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(Part 2) We changed the whole game concept from endless runner to 2D metroidvania with RPG elements. Article talks about why the change happened and what else was changed.

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Elfscape journey


Part 2

Change of perspective

After not winning the Business idea contest for public funding, we've continued working on our endless runner game, Elfscape.



We have built a level in an underground setting and things were going quite well. Until, sadly, we got stuck on a small problem: we couldn't figure out the way to indicate the height of multi-level platforms without having to change the game into a 3D view. We thought 3D would be too complicated for us. We can easily solve that problem now (and we have) but back then we were just too inexperienced.

Around that time, we learned about an option to gain public funding from the Slovak Arts Council. We were quite hopeful - from his university, Adam had a lot of experience with organisations providing public funding. He knew that the most important thing for the Slovak Arts Council is the game story. We were afraid: is our story too silly?

To name some examples that made us worried: in the story, we had a four-handed gatekeeper with tennis rackets in all his four hands; to get through the gate, you would have to beat the gatekeeper in a tennis match. Or we had a unicorn in pants who offered to take you on his back to help you run from the demon. After a while, his pants fell down, he tripped and fell and you had to defend him.


We've decided the story needed to be more complex and more serious. Our focus turned to epic poems, myths, fables, and ancient civilisations as sources of inspiration. We became most fascinated by Mesopotamian culture.

Example of writing in Elfscape (left - elven, right - human) - we'll get into the details about it later
Elfscape writing inspired by Mesopotamian culture



The most defining decision was changing the game concept from endless runner to a 2D metroidvania with RPG elements.


Naturally, in order to enter the contest, we needed to have something presentable ready. Working with something we have already finished seemed to be the easiest way. We've decided to create an underground city using what we have already drawn. So, we figured, it would only need some more houses, a background texture, one or two characters to engage in dialogue with, and a really simple inventory. We've intended to use the textures created for the endless runner in all the levels around the city. The goal had been to make the game simpler and smaller - that way, we wouldn't have to create tons of new things, and we would actually be able to finish it.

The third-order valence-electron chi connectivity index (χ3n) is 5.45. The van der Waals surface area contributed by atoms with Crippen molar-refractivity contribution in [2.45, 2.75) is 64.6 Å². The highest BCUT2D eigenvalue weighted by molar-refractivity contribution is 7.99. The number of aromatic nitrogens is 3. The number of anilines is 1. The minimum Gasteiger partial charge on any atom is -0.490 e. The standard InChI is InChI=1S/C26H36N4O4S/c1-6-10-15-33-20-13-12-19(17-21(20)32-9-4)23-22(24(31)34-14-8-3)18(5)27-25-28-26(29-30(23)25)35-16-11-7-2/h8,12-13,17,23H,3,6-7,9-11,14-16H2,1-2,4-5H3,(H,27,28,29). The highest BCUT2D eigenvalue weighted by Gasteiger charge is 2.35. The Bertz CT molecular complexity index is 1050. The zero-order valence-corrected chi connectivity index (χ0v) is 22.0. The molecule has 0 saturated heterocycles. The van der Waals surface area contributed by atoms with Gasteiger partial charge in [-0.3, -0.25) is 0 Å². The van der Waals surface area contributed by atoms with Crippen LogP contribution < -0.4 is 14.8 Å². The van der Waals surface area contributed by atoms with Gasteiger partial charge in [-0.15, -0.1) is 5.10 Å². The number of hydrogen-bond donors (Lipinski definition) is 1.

Drawing of the city (from our comics) - you can see the temple inspired by Mesopotamian architecture:

Elfscape city inspired by Mesopotamian culture


The main thing that changed was the story of Elfscape. The Elven Prince's story became more complicated and darker. We've decided to approach more difficult themes: accountability, loyalty, betrayal, faith in gods, a conflict between love and duty,… We wanted our game to show that not every story has a happy ending, that nothing is black and white, and that certain choices bring unpleasant consequences. The relationship between the main character and the NPCs would be based on your character's actions throughout the game - it would change as the story progresses.

New character art for the demon - really a change from the silly shrimp gentleman:

Demon - changed from silly shrimp gentleman


All these changes indicated that in the future, Elfscape world would be getting bigger. A lot of new characters, multiple cities with different cultures and lifestyles, new environments, new enemies, completely different art designs.

First concept of some future environments:

New environments


As you can see, we tried to come up with plenty of aspects to make the story unique and interesting. Actually, we came up with so many, that we lost track of our original goal: to keep it simple. And that was a serious problem we would later have to deal with.

Meanwhile, we've got the city ready, we've gathered up the documents necessary for the funding application, we've sent them and hoped for the best.

Fortunately, this time we managed to win the competition and gain public funding - and the highest amount possible! We had one year to finish everything we've promised the Slovak Arts Council. In a year, we would present our results.

Thanks to the money, we thought we would make the greatest, finest, best, top game ever. Well, the worst enemy of an inexperienced indie developer are big ambitions. In Part 3, we’ll show you what happened in our case.

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